A simple RSS reader in NativeScript

Last week I wrote up my initial thoughts on working with NativeScript. After working through the getting started guide, I thought I'd take a stab at building a simple app, a RSS reader. Before going further, note that you should assume my code is crap. It works - but I'm sure I've done things like - well - a noob. Because I am. So I'd think twice before using my code. (Although you are welcome to it - I'll have a link to the code at the end.)

My RSS reader consists of two screens - an initial list based on the entries from an RSS feed and a detail page for the actual blog entry. Here's the initial screen.

Screen shot 1

To be clear, that lovely red header there was me using my design chops. Don't blame NativeScript for that. Anyway, here's the detail view:

Screen shot 2

That's a lot of text (partially because that blog entry really does have a lot of text at first) and not terribly nice looking, but it works. Now let's take a look at the code.

First off, the home page view, which is really just a list.


<Page xmlns="http://schemas.nativescript.org/tns.xsd" navigatingTo="loaded">

    <Page.actionBar>
        <ActionBar title="{{ title }}" />
    </Page.actionBar>

    <StackLayout orientation="vertical">
        <ListView items="{{ rssList.feedItems }}" itemTap="loadItem">
            <ListView.itemTemplate>
                <Label text="{{ title }}" horizontalAlignment="left" verticalAlignment="center" />
            </ListView.itemTemplate>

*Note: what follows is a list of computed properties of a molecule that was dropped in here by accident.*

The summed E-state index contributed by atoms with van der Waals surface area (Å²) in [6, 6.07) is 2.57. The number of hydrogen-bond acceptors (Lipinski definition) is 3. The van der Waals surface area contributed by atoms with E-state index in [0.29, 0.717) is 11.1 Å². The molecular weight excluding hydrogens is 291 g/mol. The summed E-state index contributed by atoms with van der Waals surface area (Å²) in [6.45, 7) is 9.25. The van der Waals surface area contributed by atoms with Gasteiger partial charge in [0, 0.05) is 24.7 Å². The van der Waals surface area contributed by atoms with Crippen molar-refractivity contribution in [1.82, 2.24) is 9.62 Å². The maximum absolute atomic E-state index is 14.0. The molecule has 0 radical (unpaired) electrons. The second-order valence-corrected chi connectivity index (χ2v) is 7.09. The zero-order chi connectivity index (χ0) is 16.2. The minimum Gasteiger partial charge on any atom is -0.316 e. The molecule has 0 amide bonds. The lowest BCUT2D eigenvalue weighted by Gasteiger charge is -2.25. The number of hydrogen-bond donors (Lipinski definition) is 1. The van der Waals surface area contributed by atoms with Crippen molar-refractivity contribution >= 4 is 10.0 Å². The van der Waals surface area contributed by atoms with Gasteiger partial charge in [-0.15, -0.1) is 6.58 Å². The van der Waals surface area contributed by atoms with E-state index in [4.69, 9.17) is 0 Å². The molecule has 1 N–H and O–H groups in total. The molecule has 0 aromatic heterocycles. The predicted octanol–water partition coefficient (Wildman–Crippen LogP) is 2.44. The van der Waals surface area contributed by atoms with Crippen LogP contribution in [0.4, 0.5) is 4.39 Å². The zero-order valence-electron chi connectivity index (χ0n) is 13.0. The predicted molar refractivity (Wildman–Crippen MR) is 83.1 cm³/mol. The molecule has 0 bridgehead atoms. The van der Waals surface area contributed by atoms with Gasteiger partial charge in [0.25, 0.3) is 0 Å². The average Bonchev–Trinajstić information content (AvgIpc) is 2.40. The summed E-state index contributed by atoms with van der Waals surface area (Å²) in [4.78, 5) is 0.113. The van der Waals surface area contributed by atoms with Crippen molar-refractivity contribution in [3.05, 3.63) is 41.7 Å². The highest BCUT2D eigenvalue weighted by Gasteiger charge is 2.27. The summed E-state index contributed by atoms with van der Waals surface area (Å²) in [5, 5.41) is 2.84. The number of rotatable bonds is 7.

</ListView>
    </StackLayout>
</Page>

Nothing too special here. You've got a list with a tap handler. On top you can see a call to loaded() for when the page loads. Now let's look at the code behind this.


var RssListViewModel = require('../shared/view-models/rss-list-view-model');
var frameModule = require('ui/frame');

var config = require('../shared/config');

var Observable = require('data/observable').Observable;
var viewModule = require('ui/core/view');
var page;

var pageData = new Observable({
    rssList:RssListViewModel,
    title:config.title
});


exports.loaded = function(args) {
    page = args.object;
    page.bindingContext = pageData;
    //RssListViewModel.empty();
    RssListViewModel.load();
};

exports.loadItem = function(args) {
    console.log('tap item',args.index);
    console.log('tap item 2', args.view.bindingContext.title);
    //rssList.viewModel.set('selectedItem', args.view.bindingContext);
    RssListViewModel.viewModel.set('selectedItem', args.view.bindingContext);
    frameModule.topmost().navigate('views/item-page');
}

So for the most part, this too is rather simple. Most of the logic is in a view module. This file basically handles asking the view model to do it's thing and return a list of RSS entries.

I do want to point out one thing. Notice in loadItem() I call a set operation. This is how I handle "I'm leaving this view but want to remember what I clicked." This one thing took me roughly 70% of the development time for this project. Why? At first, I was creating an instance of my view model, not just requiring it. I did this on my detail page too. That meant when I set a value on it on the list page, I lost that when the object was recreated on the detail page. That seems trivial, but it took me forever to get around that.

I also discovered later that you can pass random data to another view via navigate. You can see that described here in the docs. I didn't see that at first because when I went to the API reference in the docs, I was initially on the "Module" for Frame and not the "Class" for it. I honestly don't know the difference (I just asked on Slack though so hopefully I'll get a clue ;).

Now let's look at the detail page.


<Page xmlns="http://schemas.nativescript.org/tns.xsd" navigatingTo="loaded">

    <Page.actionBar>
        <ActionBar title="{{ title }}" />
    </Page.actionBar>

    <StackLayout orientation="vertical">
        <ScrollView>
            <HtmlView html="{{ text }}" />
        </ScrollView>
    </StackLayout>
</Page>